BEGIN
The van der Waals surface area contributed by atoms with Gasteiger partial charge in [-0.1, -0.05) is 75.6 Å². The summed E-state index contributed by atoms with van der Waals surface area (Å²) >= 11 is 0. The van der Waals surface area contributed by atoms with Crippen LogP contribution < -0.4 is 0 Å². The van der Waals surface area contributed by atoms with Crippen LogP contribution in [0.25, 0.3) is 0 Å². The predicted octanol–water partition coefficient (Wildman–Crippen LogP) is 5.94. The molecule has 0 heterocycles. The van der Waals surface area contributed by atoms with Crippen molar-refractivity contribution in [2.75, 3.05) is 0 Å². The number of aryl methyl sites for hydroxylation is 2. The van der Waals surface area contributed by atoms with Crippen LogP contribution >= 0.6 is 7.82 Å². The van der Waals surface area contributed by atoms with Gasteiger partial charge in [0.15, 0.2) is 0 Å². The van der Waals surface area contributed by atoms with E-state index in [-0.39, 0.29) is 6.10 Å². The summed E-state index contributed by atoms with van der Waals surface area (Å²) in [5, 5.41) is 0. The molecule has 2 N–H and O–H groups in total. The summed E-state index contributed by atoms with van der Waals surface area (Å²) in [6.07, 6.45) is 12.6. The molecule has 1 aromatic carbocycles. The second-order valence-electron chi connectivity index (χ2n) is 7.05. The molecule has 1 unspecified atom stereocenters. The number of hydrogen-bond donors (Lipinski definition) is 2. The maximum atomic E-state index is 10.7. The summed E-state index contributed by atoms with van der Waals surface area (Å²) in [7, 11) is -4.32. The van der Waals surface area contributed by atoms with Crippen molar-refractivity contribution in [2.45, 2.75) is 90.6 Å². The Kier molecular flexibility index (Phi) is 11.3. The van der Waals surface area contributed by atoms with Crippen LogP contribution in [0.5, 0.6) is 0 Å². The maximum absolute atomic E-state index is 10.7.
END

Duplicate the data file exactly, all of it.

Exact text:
The van der Waals surface area contributed by atoms with Gasteiger partial charge in [-0.1, -0.05) is 75.6 Å². The summed E-state index contributed by atoms with van der Waals surface area (Å²) >= 11 is 0. The van der Waals surface area contributed by atoms with Crippen LogP contribution < -0.4 is 0 Å². The van der Waals surface area contributed by atoms with Crippen LogP contribution in [0.25, 0.3) is 0 Å². The predicted octanol–water partition coefficient (Wildman–Crippen LogP) is 5.94. The molecule has 0 heterocycles. The van der Waals surface area contributed by atoms with Crippen molar-refractivity contribution in [2.75, 3.05) is 0 Å². The number of aryl methyl sites for hydroxylation is 2. The van der Waals surface area contributed by atoms with Crippen LogP contribution >= 0.6 is 7.82 Å². The van der Waals surface area contributed by atoms with Gasteiger partial charge in [0.15, 0.2) is 0 Å². The van der Waals surface area contributed by atoms with E-state index in [-0.39, 0.29) is 6.10 Å². The summed E-state index contributed by atoms with van der Waals surface area (Å²) in [5, 5.41) is 0. The molecule has 2 N–H and O–H groups in total. The summed E-state index contributed by atoms with van der Waals surface area (Å²) in [6.07, 6.45) is 12.6. The molecule has 1 aromatic carbocycles. The second-order valence-electron chi connectivity index (χ2n) is 7.05. The molecule has 1 unspecified atom stereocenters. The number of hydrogen-bond donors (Lipinski definition) is 2. The maximum atomic E-state index is 10.7. The summed E-state index contributed by atoms with van der Waals surface area (Å²) in [7, 11) is -4.32. The van der Waals surface area contributed by atoms with Crippen molar-refractivity contribution in [2.45, 2.75) is 90.6 Å². The Kier molecular flexibility index (Phi) is 11.3. The van der Waals surface area contributed by atoms with Crippen LogP contribution in [0.5, 0.6) is 0 Å². The maximum absolute atomic E-state index is 10.7.